It may or may not go down as a monumental turning point moment, but Notre Dame’s 30-27 win over Miami Saturday was an important moment nonetheless.
The Fighting Irish have five losses this season, and they had a chance to at least tie if not win in their last possession in each of those five defeats. They found different ways – from bad snaps to interceptions and sacks – to lose each of those games, but on Saturday the Irish finally found a way to yank a victory from the hands of what was looking like another narrow defeat.
“There was a belief when I looked in the eyes of every one of those players that they were going to figure out and find a way to win,” Irish head coach Brian Kelly said afterward.
That’s saying something, considering they looked more like a team that was trying to find new ways to lose at times.
Miami’s first lead of the game came with 6:49 to play in the fourth quarter when punt returner C.J. Sanders inexplicably tried to field a punt at his own 4-yard line. Sanders first waved his teammates away from the ball and then saw it carom off his blue and gold-clad body and into the end zone, where a pack of Hurricanes pounced for an improbable touchdown.
It was the second fumbled punt of the day for Notre Dame, and the third special teams mistake that helped the Miami chalk up 14 points after the Irish led 20-0 early in the second quarter.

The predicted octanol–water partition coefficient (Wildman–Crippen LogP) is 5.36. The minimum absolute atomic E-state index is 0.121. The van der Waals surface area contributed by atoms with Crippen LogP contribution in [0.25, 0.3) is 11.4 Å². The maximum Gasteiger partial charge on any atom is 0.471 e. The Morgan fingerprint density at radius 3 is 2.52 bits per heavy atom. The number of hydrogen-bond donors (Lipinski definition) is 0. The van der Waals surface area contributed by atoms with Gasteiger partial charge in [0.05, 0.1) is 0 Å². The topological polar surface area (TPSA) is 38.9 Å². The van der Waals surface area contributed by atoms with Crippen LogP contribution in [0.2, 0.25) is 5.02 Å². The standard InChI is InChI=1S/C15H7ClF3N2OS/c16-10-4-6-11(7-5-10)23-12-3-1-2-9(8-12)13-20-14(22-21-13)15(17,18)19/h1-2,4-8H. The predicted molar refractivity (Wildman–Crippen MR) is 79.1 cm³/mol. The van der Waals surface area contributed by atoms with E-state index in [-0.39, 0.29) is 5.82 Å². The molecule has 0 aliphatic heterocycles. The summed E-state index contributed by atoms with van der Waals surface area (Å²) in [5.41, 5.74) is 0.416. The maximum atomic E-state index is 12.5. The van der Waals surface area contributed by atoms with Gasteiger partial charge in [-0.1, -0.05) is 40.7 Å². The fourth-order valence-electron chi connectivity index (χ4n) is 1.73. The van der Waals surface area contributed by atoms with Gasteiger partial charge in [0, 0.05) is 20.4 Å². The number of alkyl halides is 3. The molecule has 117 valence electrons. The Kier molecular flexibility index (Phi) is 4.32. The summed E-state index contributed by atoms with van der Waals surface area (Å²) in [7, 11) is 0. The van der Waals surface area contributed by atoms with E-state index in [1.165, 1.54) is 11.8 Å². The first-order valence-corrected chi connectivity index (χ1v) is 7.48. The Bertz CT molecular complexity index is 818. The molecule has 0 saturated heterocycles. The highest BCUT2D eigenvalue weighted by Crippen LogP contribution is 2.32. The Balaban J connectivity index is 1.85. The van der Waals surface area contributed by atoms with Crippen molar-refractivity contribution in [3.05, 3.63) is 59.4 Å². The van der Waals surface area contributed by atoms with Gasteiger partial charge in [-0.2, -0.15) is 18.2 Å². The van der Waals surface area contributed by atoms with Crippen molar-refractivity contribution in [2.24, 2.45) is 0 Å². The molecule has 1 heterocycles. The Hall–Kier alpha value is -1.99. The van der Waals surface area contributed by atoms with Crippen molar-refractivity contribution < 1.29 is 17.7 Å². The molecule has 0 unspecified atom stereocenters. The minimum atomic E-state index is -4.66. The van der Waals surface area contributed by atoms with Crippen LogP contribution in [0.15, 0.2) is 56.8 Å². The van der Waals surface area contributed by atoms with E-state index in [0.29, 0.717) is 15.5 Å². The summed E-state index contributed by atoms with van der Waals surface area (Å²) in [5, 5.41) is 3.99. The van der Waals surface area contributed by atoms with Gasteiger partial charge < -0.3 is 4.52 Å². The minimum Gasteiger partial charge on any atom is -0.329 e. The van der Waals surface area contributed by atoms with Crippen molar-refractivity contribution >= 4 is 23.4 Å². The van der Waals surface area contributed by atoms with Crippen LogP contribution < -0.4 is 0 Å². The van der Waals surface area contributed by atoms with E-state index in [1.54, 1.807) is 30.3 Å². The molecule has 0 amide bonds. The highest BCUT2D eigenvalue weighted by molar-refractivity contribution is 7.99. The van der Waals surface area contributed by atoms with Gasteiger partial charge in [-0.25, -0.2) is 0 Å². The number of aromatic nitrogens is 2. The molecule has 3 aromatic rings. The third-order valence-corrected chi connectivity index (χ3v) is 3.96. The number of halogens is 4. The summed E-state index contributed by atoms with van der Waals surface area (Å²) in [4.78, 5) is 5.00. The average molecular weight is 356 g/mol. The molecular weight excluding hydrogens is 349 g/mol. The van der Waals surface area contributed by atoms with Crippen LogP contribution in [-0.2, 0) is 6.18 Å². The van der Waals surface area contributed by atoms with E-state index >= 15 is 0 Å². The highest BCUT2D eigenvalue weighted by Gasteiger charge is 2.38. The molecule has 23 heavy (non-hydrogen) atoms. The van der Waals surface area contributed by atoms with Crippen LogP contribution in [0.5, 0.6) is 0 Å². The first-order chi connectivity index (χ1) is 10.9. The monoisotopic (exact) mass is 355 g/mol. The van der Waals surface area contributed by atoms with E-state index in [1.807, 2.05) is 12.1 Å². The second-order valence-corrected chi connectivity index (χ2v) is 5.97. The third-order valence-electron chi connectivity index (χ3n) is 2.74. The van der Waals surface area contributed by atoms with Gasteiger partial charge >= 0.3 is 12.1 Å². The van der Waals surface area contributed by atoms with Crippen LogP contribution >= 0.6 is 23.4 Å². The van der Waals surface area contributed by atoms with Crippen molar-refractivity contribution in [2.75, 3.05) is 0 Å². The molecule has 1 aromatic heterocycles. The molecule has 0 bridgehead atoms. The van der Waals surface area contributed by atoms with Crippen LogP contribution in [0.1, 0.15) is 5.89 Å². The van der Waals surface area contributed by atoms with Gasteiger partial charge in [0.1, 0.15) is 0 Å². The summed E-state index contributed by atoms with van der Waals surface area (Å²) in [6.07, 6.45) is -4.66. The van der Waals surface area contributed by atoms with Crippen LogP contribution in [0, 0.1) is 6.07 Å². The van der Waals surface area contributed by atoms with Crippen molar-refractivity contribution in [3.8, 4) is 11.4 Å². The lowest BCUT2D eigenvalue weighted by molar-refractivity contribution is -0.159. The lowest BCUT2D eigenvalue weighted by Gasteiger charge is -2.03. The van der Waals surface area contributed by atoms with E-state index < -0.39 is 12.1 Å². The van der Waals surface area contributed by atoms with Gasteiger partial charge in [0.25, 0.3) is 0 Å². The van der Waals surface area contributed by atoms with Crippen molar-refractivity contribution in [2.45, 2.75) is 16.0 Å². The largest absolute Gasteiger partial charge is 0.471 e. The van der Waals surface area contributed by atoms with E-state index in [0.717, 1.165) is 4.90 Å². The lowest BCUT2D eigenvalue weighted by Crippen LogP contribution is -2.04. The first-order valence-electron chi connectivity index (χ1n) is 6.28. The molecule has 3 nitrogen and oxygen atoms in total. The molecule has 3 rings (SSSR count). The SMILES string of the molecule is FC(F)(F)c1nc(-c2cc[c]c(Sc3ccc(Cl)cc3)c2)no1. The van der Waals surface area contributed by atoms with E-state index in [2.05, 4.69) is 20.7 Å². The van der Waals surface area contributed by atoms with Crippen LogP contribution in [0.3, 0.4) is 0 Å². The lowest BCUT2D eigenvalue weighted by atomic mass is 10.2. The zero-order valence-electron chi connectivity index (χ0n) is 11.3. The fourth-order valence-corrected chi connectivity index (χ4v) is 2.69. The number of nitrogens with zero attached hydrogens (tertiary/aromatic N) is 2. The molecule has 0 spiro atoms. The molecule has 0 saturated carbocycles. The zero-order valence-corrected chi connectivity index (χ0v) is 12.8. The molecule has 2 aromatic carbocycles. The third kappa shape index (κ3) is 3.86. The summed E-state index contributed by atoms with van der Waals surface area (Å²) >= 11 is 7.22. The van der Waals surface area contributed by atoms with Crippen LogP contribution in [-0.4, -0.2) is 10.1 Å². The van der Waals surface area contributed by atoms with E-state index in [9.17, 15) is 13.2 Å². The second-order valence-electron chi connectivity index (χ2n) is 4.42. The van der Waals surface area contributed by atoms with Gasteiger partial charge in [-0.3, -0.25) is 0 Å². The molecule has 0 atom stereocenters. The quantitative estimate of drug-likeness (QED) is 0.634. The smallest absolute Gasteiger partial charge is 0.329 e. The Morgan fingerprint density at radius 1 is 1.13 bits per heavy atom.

“Indecisiveness” is how Kelly described the head-scratching kind of mistakes that have typified a head-scratchingly disappointing season.
Maybe it was the new team mosh pit on the Irish sideline that made the difference, or maybe it was just good old fashioned on-field fortitude which enabled the Irish to repel Miami’s efforts to protect its short-lived lead. Notre Dame scored 10 points in the last six minutes of the game.
Notre Dame’s defense, maligned all season, has climbed 49 spots in total defense to No. 54 since defensive coordinator Brian VanGorder was fired five weeks ago. The new-look defense held the Hurricanes to just 18 rushing yards – their best effort in three years.
Nose guard Jarron Jones is the spearhead of the revamped defense. He looked like Forest Whitaker’s “Charles Jefferson” in Fast Times at Ridgemont High while tossing Hurricane offensive linemen aside en route to six tackles for loss — the most by any FBS player this season — and seven solo tackles.
The Irish also recorded 5 sacks, nearly matching the 6 sacks they had through the first seven games of the season.
Jones has benefited from one-on-one matchups with opposing centers since the move from a four-man to three-man front. The defense has also benefited from ditching VanGorder’s think-heavy defensive playbook in favor of playing more freely.
There’s still plenty of football to be played – four games to be exact – against Navy, Army, Virginia Tech, and USC. Kelly’s teams have been historically strong in November, going 16-7 in the final month of the regular season in his first six years at Notre Dame.
November’s four games will determine whether the taste of the season is sweet or sour… and just how monumental Saturday’s win was.